...self care is never a selfish act- it is simply good stewardship of the only gift I have, the gift I was put on earth to offer to others. Anytime we can listen to true self and give it the care it requires, we do so not only for ourselves but for the many others whose lives we touch.

Parker J. Palmer, Let Your Life Speak

Monday, March 22, 2010

Who Cares about Your GPA? This Week's Watchword

"Beloved, I do not consider that I have made it my own; but this one thing I do: forgetting what lies behind and straining forward to what lies ahead, I press on toward the goal for the prize of the heavenly call of God in Christ Jesus. Phil. 3:13 NRSV

This week's Watchword is about making progress in the spiritual life. To do that, there's a certain amount of forgetting that's necessary. But Paul doesn't seem to be talking about forgetting the old self that is miserably captive to sin, or is he?

Paul seems to be referring to boasting in our own achievements or "confidence in the flesh." Concern over appearance, achievement, and affluence torpedo our movement toward God. And Paul sites a long list of success stories from his own resume that has given him reason to feel good about himself. I don't know, maybe you feel good about the way your Lent has proceeded.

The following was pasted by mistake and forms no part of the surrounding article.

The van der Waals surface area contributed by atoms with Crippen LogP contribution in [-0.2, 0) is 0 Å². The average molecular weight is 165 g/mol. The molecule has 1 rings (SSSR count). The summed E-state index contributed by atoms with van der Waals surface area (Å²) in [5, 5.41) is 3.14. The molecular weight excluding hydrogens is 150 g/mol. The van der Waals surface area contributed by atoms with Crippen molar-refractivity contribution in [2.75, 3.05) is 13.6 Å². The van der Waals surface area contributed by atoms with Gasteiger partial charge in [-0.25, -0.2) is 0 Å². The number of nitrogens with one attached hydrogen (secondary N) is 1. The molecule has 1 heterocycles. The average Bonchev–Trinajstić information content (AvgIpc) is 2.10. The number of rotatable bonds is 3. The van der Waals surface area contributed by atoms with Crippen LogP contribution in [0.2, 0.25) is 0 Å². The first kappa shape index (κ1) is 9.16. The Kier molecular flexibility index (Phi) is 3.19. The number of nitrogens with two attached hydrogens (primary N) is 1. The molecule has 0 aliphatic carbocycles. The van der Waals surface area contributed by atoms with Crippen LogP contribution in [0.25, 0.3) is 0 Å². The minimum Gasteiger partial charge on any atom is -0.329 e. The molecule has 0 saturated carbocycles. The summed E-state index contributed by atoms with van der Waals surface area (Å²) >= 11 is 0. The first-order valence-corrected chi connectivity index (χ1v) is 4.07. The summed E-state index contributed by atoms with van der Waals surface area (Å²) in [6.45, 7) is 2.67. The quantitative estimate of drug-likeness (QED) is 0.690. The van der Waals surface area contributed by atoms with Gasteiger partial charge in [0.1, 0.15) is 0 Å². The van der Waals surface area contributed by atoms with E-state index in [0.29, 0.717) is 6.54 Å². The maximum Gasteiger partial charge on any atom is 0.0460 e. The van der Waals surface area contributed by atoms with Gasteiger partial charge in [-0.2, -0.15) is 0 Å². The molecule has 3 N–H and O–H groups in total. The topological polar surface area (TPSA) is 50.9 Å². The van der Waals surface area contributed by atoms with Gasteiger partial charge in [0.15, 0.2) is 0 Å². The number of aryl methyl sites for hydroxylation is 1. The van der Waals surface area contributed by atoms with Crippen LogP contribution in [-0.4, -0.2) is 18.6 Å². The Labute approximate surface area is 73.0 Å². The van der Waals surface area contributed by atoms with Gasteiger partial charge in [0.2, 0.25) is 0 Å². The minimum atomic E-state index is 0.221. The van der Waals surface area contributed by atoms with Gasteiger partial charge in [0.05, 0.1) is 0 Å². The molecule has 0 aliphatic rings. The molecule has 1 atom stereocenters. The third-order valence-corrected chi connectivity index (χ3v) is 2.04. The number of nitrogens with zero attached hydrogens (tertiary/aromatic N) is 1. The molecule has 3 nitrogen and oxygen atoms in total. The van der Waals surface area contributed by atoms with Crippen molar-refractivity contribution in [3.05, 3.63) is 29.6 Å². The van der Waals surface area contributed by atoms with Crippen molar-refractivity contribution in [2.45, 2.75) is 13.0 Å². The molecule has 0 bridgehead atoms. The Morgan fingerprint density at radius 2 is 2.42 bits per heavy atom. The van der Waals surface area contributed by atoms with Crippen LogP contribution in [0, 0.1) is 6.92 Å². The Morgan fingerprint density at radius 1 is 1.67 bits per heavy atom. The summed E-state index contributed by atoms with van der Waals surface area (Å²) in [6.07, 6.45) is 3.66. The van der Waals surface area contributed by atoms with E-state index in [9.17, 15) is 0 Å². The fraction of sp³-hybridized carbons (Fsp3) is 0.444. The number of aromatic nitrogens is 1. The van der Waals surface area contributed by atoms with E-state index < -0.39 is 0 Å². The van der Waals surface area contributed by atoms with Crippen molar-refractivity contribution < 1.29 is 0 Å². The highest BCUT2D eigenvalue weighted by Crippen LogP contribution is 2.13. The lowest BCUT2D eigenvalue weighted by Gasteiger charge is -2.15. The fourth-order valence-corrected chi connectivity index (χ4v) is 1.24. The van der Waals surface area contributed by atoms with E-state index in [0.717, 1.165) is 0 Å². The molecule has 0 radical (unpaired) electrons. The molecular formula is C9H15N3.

The educational journey for most professions- clergy, medicine, teaching, law, etc. seem to have build-in processes for knocking you down just when you think you've arrived. Every few years, you get to start over, first as a new undergraduate, then as a first year graduate, then as a new intern, etc. And few people really care what honors you graduated with when you arrive at your first parish, or at your successive appointments.

As a Pharisee, Paul attained high status in the upper echelons of his faith community. So, for him, the forgetting is about letting go of the false self so that he may gain Christ and the life that heals and sustains. It's hard to do that when you're absorbed with sticking feathers in your cap. In coming home to Christ, we return to the person we are created to be in God's love, God's image, our own best self.

This is a hard "sell" in a world where we are our resume. So Paul, the consummate achiever, still talks about reaching the goal, but the goal is the prize, the continuing call of following God's guidance for today and tomorrow. Sometimes breaking with your past- that part that especially is all about you- is necessary in order to follow your call. We may be freer to respond to where God wants us.

And that's what spiritual life is all about- our freedom, through the gift of God's grace and deliverance, to choose God.

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Having been in ordained ministry in the UMC for 34 years, I've experienced the truth that although, clergy are frequently present for others, no one can offer what they don't have.That's why if you're a clergy person, you need someone who will listen to you. Not the random next closest person available, but rather someone like a spiritual director, a therapist, a peer who can be fully present to you. I hope the links and posts you find here will give you ideas, humor, hope and encouragement. Scott Endress

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